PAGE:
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Starling

Sturnus vulgaris

Druid

Stare

One of Ireland's top-20 most widespread garden birds.

Status: Common resident throughout Ireland

Conservation Concern: Amber-listed in Ireland due to moderate recent decline in large parts of its European population. The Irish population is currently stable.

Identification: At a distance can look like a small thrush, but has a short tail and pointed wings. Adults are dark, juveniles are greyish brown. The legs are dull pink at all times. Adults in summer plumage have a glossy all dark plumage with a green and purple sheen and the bill is yellow. In the winter, adults are heavily spotted in yellowish white and the bill is dark. Juveniles are brown, as mentioned above; first winter birds retain the brown juvenile feathering on the head whilst the rest of the plumage is similar to adult winter.

Similar Species: Can be confused with Blackbird.

Call: A great variety of calls, commonly a buzzing call on take off and in flight. Will imitate other bird calls, including curlew and crow, and other sounds including car alarms and chainsaws!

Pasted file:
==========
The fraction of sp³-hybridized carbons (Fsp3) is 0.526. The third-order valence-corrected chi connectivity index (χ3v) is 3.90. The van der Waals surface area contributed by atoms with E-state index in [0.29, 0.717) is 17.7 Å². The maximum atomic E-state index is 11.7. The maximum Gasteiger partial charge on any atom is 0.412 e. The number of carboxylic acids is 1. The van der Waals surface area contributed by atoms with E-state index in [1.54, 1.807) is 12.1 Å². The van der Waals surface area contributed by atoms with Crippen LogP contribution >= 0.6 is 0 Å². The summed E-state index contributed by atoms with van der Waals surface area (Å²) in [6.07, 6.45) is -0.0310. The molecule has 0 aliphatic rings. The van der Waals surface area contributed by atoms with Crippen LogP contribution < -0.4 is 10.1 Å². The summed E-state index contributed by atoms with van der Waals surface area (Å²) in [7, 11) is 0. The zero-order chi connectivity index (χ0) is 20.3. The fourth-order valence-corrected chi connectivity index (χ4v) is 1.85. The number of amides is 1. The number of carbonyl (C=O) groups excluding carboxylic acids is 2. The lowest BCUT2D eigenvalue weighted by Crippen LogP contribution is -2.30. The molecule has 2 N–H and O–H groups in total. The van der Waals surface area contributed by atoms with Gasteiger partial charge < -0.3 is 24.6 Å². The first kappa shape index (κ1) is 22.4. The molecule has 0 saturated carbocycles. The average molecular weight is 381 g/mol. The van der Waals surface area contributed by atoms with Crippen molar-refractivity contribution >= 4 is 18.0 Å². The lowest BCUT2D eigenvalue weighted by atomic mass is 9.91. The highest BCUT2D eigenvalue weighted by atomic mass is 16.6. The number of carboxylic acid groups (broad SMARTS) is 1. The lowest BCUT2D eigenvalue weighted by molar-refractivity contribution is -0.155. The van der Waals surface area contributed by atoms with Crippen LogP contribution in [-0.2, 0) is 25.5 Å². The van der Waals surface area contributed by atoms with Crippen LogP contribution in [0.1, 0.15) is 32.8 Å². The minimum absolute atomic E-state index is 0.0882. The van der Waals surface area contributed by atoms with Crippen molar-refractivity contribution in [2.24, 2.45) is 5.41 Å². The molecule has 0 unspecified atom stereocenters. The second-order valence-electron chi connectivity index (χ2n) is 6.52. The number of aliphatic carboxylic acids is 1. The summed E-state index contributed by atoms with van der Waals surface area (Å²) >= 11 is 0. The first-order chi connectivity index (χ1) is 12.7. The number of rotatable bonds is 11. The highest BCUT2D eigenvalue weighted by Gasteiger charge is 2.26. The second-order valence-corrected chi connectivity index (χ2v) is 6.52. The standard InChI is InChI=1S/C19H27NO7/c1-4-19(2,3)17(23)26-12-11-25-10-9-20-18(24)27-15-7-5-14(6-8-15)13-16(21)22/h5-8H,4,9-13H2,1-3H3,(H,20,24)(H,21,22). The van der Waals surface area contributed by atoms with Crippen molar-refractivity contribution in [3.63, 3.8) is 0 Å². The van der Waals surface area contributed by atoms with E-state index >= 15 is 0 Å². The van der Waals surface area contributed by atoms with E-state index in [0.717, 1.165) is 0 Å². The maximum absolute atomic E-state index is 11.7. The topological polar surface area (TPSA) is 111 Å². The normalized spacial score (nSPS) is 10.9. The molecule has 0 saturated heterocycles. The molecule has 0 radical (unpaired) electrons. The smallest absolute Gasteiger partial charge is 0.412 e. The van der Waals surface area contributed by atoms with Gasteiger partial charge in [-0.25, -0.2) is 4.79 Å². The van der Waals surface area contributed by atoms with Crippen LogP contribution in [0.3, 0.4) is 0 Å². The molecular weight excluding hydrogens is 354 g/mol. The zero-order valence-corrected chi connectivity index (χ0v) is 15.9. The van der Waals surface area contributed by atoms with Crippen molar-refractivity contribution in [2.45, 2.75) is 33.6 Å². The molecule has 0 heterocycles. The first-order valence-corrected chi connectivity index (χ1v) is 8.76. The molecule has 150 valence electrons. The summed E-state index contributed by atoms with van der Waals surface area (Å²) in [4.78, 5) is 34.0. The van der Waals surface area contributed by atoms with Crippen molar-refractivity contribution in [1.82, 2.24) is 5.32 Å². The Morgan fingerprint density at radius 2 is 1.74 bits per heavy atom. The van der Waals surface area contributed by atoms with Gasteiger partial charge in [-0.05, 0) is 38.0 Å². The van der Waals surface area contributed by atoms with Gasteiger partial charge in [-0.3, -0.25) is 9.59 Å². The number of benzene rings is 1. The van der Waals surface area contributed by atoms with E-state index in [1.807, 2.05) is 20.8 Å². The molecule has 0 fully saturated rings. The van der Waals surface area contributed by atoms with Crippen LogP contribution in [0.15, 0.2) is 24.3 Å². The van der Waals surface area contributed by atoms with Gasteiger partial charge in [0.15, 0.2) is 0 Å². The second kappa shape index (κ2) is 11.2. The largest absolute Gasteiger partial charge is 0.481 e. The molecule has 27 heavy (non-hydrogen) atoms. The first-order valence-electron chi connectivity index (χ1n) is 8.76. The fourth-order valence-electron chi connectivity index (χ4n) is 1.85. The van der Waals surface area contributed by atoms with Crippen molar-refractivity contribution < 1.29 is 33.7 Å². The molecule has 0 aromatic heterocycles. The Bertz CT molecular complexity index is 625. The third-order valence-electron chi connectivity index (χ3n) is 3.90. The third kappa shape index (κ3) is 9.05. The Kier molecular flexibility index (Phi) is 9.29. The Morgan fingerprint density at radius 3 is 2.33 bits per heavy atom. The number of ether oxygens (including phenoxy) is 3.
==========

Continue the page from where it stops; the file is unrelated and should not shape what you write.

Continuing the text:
Diet: Can be seen foraging in a wide variety of situations, usually on grassland in parks, gardens and farmland, but will also feed in trees. Will also feed on scrapes in the streets, on refuse tips and on the strandline. Feeds on both plant and animal material. Foods include invertebrates, fruits, cereals and seeds.

Breeding: A widespread bird, found both in the countryside, in woodland and in farmland, and in towns and cities. Breeds throughout Ireland, but rare or absent on mountain and on moor land. Breeds in holes or crevices in buildings and in trees. Often breeds in loose colonies. Males will pair with several females at once.

Wintering: Widespread in the winter. Breeding birds are largely resident and are joined by huge numbers of birds from the continent in the winter. Will form huge flocks in the winter, estimates of half a million birds have been claimed; huge roosts are a spectacular sight in the winter, when at dusk massive swirling flocks form prior to settling down for the night. Roosts in urban situation such as old buildings and piers and in the countryside in reed beds, woodland and on the coast.

Where to See
: Anywhere, a widespread bird at all times of the year.

Monitored by: Countryside Bird Survey & Garden Bird Survey.

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